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Post Options Post Options   Thanks (0) Thanks(0)   Quote Technophobe Quote  Post ReplyReply Direct Link To This Post Posted: January 30 2020 at 2:02am
Well the old fashioned ones had loops for your ears.
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Post Options Post Options   Thanks (0) Thanks(0)   Quote BabyCat Quote  Post ReplyReply Direct Link To This Post Posted: January 30 2020 at 10:58am
Here's an idea I've been mulling around.

Generally, the N95 respirators are considered disposable, one-time use, esp. if dirty. However, I've read the virus survives only about 12 hours on surfaces like this. Theoretically, after a while, you can re-use them. Perhaps it would even be better to spray (and then air out) with Lysol disinfectant spray, or simply put into the sunshine.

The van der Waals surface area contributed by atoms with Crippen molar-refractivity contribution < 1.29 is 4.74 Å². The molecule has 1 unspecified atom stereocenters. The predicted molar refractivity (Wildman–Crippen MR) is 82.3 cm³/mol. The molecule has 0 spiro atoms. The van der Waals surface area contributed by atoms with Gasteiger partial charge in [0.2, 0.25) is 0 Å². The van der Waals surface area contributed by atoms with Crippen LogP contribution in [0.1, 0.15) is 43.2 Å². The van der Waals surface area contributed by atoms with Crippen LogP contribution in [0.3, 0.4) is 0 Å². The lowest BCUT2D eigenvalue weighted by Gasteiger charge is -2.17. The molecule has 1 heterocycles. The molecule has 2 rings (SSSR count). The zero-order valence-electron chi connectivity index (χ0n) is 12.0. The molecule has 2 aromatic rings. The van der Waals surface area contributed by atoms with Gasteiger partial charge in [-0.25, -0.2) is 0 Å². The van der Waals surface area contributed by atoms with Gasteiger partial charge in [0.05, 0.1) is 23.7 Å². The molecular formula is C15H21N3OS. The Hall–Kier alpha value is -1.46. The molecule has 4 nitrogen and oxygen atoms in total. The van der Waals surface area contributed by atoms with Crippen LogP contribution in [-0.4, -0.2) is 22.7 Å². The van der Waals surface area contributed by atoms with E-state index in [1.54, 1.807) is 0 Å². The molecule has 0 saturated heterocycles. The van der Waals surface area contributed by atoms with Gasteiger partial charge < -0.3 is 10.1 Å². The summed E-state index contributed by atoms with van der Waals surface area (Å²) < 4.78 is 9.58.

That, or buy a UV light bacterialcide light like this (being sure to run it away from your eyes/skin):

https://www.amazon.com/Germicidal-Light-Ultraviolet-Without-Ozone/dp/B07ZH5FL4N

And, yes, I think about this way too much

If my stocks run low, I'll re-use my P100 mask (meant to be used for 30 days), decontaminating it, or rotating it with repacements.

or something like this: https://www.amazon.com/ONE-PIX-Sanitizer-Jewelry-Cleaned/dp/B07Z5PH4YS/
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Post Options Post Options   Thanks (0) Thanks(0)   Quote CRS, DrPH Quote  Post ReplyReply Direct Link To This Post Posted: January 30 2020 at 9:54pm
This well-written article says everything everyone needs to know about masks including paper masks, N-95 respirators etc.

https://www.npr.org/sections/goatsandsoda/2020/01/29/800531753/face-masks-what-doctors-say-about-their-role-in-containing-coronavirus
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Post Options Post Options   Thanks (0) Thanks(0)   Quote BabyCat Quote  Post ReplyReply Direct Link To This Post Posted: January 31 2020 at 11:57am